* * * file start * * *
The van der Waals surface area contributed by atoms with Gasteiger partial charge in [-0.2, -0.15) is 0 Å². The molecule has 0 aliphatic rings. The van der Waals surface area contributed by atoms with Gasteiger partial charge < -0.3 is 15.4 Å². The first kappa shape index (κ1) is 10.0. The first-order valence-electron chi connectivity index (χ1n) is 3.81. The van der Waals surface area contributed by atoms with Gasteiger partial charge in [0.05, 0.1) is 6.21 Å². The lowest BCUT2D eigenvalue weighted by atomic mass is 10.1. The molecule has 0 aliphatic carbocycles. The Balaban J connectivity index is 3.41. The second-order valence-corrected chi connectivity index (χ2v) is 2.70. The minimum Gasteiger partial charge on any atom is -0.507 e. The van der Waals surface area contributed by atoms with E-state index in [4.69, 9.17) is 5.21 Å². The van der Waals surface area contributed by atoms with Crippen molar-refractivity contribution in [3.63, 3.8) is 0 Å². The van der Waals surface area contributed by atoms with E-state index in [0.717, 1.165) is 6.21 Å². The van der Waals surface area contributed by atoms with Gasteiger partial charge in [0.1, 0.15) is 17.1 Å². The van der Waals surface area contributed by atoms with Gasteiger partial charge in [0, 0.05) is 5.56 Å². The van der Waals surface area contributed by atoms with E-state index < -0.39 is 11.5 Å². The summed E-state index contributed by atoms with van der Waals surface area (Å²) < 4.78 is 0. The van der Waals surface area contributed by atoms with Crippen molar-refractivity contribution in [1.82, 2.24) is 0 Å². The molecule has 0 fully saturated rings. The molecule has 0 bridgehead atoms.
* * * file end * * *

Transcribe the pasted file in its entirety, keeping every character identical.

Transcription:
The van der Waals surface area contributed by atoms with Gasteiger partial charge in [-0.2, -0.15) is 0 Å². The molecule has 0 aliphatic rings. The van der Waals surface area contributed by atoms with Gasteiger partial charge < -0.3 is 15.4 Å². The first kappa shape index (κ1) is 10.0. The first-order valence-electron chi connectivity index (χ1n) is 3.81. The van der Waals surface area contributed by atoms with Gasteiger partial charge in [0.05, 0.1) is 6.21 Å². The lowest BCUT2D eigenvalue weighted by atomic mass is 10.1. The molecule has 0 aliphatic carbocycles. The Balaban J connectivity index is 3.41. The second-order valence-corrected chi connectivity index (χ2v) is 2.70. The minimum Gasteiger partial charge on any atom is -0.507 e. The van der Waals surface area contributed by atoms with E-state index in [4.69, 9.17) is 5.21 Å². The van der Waals surface area contributed by atoms with Crippen molar-refractivity contribution in [3.63, 3.8) is 0 Å². The van der Waals surface area contributed by atoms with E-state index in [0.717, 1.165) is 6.21 Å². The van der Waals surface area contributed by atoms with Gasteiger partial charge in [0.1, 0.15) is 17.1 Å². The van der Waals surface area contributed by atoms with Gasteiger partial charge in [0, 0.05) is 5.56 Å². The van der Waals surface area contributed by atoms with E-state index < -0.39 is 11.5 Å². The summed E-state index contributed by atoms with van der Waals surface area (Å²) < 4.78 is 0. The van der Waals surface area contributed by atoms with Crippen molar-refractivity contribution in [1.82, 2.24) is 0 Å². The molecule has 0 fully saturated rings. The molecule has 0 bridgehead atoms.